Arie Thompson, Nikkole Salter, and Lyndsay Allyn Cox

MM: Has your initial impulse to start writing plays changed, or shifted, since you started your career? 

KG: I first started wanting to write plays when I was small, and I was literally rolling around on my living room floor with my sisters, making up things for them to say. When I went to the University of Iowa to study playwriting, I read plays and essays by Suzan- Lori Parks, and ingested and absorbed what she has to say about placing Black and brown bodies on stage, and how that is inherently always a political act in Western theatre. Wanting to create roles for Black actors has always been part of what my mission is as a playwright. As I have gotten older, I’ve started to think more about roles for women who are not ingenues, roles for women of color who are 35 and older in the theatre industry, and that is reflected in the cast of Our Daughters, Like Pillars. I hope to see more diversity in types of Black families and the types of Black people seen on American stages, and hope this play can be part of that. This is a family story; the people who are in the family are Black; but it is not necessarily a story with race at the forefront of what they’re thinking about, what they’re talking about, and what they're struggling with at this particular moment in their lives.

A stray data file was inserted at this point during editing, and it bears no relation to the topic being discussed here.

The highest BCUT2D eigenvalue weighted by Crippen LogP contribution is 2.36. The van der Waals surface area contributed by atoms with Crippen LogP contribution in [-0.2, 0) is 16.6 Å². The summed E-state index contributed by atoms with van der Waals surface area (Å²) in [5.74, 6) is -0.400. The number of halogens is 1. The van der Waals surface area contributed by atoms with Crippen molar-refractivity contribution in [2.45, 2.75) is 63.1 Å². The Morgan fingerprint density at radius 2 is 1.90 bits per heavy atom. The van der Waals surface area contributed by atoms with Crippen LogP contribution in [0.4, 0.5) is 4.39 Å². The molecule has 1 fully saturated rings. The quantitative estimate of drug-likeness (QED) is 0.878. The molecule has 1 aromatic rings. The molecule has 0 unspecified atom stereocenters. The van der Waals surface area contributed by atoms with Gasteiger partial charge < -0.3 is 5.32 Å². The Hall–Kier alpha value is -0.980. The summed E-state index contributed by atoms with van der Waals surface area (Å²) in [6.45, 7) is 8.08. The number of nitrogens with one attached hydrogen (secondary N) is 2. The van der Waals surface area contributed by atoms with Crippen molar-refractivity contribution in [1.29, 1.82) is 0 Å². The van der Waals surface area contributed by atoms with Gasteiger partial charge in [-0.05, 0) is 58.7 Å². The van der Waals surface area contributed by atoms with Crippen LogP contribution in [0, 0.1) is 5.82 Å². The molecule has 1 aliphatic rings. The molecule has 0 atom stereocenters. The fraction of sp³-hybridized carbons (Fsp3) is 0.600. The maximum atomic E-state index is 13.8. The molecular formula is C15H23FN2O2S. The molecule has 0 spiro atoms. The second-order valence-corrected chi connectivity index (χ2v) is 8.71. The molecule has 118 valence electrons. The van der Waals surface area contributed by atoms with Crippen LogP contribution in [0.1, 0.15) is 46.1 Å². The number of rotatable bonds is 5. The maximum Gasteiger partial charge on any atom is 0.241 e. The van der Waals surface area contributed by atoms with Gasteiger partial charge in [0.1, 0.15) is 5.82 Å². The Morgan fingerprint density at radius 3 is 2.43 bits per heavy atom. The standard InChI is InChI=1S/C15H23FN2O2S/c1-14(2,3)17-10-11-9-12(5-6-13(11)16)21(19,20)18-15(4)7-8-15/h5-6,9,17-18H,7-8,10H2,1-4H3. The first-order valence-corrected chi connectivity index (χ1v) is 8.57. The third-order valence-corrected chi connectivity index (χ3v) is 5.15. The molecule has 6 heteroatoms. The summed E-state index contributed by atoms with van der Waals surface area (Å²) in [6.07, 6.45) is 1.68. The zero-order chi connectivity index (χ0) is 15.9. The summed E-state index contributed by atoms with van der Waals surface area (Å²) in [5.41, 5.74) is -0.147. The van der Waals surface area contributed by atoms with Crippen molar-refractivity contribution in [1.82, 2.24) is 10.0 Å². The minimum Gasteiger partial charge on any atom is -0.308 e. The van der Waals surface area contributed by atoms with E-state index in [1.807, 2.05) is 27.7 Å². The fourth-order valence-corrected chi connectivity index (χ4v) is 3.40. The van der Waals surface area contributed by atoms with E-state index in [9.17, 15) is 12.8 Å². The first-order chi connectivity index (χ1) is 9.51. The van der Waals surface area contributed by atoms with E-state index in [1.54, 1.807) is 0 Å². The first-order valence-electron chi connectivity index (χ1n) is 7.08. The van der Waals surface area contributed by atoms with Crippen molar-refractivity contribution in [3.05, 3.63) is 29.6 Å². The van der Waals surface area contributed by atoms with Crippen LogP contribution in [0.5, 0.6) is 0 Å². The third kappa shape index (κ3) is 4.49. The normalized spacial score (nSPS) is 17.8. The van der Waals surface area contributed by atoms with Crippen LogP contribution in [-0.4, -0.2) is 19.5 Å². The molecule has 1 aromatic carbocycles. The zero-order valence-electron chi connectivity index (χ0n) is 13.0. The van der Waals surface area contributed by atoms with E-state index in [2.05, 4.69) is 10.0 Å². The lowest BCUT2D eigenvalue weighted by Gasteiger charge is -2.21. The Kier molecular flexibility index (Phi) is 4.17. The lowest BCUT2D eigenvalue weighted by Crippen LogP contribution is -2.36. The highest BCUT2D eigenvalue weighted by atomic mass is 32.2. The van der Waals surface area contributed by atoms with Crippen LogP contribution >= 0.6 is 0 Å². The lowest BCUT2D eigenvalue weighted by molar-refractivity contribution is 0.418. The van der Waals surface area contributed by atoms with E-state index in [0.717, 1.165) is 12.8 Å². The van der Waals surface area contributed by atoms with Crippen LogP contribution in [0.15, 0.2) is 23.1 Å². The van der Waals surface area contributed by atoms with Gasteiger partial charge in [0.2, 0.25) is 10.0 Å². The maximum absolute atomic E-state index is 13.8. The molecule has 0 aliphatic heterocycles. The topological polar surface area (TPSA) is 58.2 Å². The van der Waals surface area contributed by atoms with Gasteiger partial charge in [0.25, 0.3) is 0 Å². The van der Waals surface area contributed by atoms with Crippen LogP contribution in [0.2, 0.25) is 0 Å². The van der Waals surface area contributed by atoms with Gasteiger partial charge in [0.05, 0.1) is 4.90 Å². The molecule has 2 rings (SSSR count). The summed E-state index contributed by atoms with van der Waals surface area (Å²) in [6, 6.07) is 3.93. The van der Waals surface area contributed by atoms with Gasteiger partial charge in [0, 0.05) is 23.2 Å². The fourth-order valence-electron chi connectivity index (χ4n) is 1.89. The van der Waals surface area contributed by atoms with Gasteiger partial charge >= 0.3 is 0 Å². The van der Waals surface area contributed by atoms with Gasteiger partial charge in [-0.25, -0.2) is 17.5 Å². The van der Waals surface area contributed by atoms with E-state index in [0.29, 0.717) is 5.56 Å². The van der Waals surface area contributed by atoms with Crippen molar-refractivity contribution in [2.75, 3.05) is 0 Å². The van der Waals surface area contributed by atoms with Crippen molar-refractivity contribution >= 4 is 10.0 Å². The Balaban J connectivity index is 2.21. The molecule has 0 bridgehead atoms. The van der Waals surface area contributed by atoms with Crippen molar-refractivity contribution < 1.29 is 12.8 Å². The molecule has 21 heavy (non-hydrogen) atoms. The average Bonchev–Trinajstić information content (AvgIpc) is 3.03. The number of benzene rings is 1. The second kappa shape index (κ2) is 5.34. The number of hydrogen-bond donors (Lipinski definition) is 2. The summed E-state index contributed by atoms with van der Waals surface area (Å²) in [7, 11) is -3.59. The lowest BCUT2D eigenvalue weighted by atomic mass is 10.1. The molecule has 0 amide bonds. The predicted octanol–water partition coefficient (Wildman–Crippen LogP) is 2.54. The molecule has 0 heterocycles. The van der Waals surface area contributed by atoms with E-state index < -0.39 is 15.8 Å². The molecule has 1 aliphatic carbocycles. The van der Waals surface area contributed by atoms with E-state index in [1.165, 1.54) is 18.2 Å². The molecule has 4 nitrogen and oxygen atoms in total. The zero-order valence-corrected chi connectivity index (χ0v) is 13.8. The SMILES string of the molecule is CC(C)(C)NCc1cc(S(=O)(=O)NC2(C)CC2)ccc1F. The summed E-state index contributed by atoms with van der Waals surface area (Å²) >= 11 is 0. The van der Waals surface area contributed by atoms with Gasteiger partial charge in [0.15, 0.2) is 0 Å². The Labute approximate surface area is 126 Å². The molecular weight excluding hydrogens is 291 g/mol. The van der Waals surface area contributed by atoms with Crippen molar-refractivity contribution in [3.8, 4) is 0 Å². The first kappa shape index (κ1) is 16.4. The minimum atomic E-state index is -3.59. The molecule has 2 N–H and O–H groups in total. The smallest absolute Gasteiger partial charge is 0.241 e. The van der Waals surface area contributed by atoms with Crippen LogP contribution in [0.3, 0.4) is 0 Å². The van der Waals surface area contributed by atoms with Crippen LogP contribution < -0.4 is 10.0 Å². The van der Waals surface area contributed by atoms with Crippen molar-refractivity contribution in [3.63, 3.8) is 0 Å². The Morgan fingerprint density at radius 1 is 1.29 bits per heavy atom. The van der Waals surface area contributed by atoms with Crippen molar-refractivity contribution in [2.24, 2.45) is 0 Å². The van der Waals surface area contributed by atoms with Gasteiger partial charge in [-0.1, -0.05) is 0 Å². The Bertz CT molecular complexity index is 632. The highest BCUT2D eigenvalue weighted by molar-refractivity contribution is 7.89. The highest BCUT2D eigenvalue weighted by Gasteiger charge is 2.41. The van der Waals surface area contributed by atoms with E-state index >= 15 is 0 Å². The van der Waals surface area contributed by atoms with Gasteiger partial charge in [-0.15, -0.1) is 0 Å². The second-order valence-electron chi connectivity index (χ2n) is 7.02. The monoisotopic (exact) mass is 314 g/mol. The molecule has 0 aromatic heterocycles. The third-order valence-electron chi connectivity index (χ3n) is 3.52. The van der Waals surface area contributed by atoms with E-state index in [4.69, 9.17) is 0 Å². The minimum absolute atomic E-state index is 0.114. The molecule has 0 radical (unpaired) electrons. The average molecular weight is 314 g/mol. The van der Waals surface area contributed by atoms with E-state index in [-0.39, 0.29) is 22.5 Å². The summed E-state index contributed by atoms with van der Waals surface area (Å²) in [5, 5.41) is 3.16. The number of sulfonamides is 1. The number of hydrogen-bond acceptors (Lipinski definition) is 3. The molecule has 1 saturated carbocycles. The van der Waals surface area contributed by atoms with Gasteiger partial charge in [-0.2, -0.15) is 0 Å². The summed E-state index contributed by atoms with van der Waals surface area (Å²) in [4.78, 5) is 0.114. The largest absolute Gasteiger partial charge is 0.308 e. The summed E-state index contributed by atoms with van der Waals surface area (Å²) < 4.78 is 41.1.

MM: You said during one of the workshops for this play that you wanted to let yourself write “expansively.” What does it mean to you to tell the story of this family in this way?